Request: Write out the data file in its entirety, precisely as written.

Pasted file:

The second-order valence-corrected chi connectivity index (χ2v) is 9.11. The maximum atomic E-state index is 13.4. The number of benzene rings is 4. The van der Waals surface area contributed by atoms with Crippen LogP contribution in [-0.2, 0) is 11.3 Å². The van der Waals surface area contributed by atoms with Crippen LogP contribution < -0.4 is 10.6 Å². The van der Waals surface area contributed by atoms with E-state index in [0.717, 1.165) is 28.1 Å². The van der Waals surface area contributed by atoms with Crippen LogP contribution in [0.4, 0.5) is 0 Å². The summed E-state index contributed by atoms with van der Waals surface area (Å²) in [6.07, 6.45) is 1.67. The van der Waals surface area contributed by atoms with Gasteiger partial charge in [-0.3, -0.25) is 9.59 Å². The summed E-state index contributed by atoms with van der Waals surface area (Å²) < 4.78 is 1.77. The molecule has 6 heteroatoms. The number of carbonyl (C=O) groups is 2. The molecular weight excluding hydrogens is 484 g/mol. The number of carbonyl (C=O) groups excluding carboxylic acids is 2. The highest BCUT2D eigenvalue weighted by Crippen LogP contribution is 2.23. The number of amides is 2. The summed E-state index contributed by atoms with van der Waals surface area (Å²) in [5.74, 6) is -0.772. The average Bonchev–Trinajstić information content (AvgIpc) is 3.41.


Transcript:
The second-order valence-corrected chi connectivity index (χ2v) is 9.11. The maximum atomic E-state index is 13.4. The number of benzene rings is 4. The van der Waals surface area contributed by atoms with Crippen LogP contribution in [-0.2, 0) is 11.3 Å². The van der Waals surface area contributed by atoms with Crippen LogP contribution < -0.4 is 10.6 Å². The van der Waals surface area contributed by atoms with E-state index in [0.717, 1.165) is 28.1 Å². The van der Waals surface area contributed by atoms with Crippen LogP contribution in [0.4, 0.5) is 0 Å². The summed E-state index contributed by atoms with van der Waals surface area (Å²) in [6.07, 6.45) is 1.67. The van der Waals surface area contributed by atoms with Gasteiger partial charge in [-0.3, -0.25) is 9.59 Å². The summed E-state index contributed by atoms with van der Waals surface area (Å²) < 4.78 is 1.77. The molecule has 6 heteroatoms. The number of carbonyl (C=O) groups is 2. The molecular weight excluding hydrogens is 484 g/mol. The number of carbonyl (C=O) groups excluding carboxylic acids is 2. The highest BCUT2D eigenvalue weighted by Crippen LogP contribution is 2.23. The number of amides is 2. The summed E-state index contributed by atoms with van der Waals surface area (Å²) in [5.74, 6) is -0.772. The average Bonchev–Trinajstić information content (AvgIpc) is 3.41.